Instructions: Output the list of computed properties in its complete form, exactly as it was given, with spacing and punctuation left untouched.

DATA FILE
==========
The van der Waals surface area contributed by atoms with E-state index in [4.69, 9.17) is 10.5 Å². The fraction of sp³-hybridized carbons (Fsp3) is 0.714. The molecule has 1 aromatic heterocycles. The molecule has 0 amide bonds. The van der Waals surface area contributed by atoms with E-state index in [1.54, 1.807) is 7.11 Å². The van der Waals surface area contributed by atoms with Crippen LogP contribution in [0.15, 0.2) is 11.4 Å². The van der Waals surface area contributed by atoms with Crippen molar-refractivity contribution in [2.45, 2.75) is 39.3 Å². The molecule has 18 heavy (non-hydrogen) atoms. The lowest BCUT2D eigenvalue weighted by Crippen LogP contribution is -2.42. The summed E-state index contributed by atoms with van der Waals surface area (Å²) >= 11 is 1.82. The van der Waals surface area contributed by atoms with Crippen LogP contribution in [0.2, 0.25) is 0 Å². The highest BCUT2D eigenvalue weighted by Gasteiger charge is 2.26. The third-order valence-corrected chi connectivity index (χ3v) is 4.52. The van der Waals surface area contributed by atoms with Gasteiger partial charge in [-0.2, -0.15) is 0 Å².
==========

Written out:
The van der Waals surface area contributed by atoms with E-state index in [4.69, 9.17) is 10.5 Å². The fraction of sp³-hybridized carbons (Fsp3) is 0.714. The molecule has 1 aromatic heterocycles. The molecule has 0 amide bonds. The van der Waals surface area contributed by atoms with E-state index in [1.54, 1.807) is 7.11 Å². The van der Waals surface area contributed by atoms with Crippen LogP contribution in [0.15, 0.2) is 11.4 Å². The van der Waals surface area contributed by atoms with Crippen molar-refractivity contribution in [2.45, 2.75) is 39.3 Å². The molecule has 18 heavy (non-hydrogen) atoms. The lowest BCUT2D eigenvalue weighted by Crippen LogP contribution is -2.42. The summed E-state index contributed by atoms with van der Waals surface area (Å²) >= 11 is 1.82. The van der Waals surface area contributed by atoms with Crippen LogP contribution in [0.2, 0.25) is 0 Å². The highest BCUT2D eigenvalue weighted by Gasteiger charge is 2.26. The third-order valence-corrected chi connectivity index (χ3v) is 4.52. The van der Waals surface area contributed by atoms with Gasteiger partial charge in [-0.2, -0.15) is 0 Å².